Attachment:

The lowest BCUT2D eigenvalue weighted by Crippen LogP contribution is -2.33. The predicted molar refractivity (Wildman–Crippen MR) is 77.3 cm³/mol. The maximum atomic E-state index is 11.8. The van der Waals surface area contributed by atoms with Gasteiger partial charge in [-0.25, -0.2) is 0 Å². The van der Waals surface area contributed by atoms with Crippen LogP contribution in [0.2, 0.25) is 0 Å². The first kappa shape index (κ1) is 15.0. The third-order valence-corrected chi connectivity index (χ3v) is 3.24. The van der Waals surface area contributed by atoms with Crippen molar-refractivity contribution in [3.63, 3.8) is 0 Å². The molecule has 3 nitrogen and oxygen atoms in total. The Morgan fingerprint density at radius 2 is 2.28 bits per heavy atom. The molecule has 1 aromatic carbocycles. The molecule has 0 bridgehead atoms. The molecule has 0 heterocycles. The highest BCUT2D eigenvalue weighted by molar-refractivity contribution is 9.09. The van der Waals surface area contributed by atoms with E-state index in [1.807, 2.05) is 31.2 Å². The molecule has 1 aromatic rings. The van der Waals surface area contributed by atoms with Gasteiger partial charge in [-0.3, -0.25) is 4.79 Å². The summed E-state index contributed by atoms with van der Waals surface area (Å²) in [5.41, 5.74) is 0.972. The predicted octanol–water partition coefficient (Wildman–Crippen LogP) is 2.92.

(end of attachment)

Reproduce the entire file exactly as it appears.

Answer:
The lowest BCUT2D eigenvalue weighted by Crippen LogP contribution is -2.33. The predicted molar refractivity (Wildman–Crippen MR) is 77.3 cm³/mol. The maximum atomic E-state index is 11.8. The van der Waals surface area contributed by atoms with Gasteiger partial charge in [-0.25, -0.2) is 0 Å². The van der Waals surface area contributed by atoms with Crippen LogP contribution in [0.2, 0.25) is 0 Å². The first kappa shape index (κ1) is 15.0. The third-order valence-corrected chi connectivity index (χ3v) is 3.24. The van der Waals surface area contributed by atoms with Crippen molar-refractivity contribution in [3.63, 3.8) is 0 Å². The molecule has 3 nitrogen and oxygen atoms in total. The Morgan fingerprint density at radius 2 is 2.28 bits per heavy atom. The molecule has 1 aromatic carbocycles. The molecule has 0 bridgehead atoms. The molecule has 0 heterocycles. The highest BCUT2D eigenvalue weighted by molar-refractivity contribution is 9.09. The van der Waals surface area contributed by atoms with E-state index in [1.807, 2.05) is 31.2 Å². The molecule has 1 aromatic rings. The van der Waals surface area contributed by atoms with Gasteiger partial charge in [-0.3, -0.25) is 4.79 Å². The summed E-state index contributed by atoms with van der Waals surface area (Å²) in [5.41, 5.74) is 0.972. The predicted octanol–water partition coefficient (Wildman–Crippen LogP) is 2.92.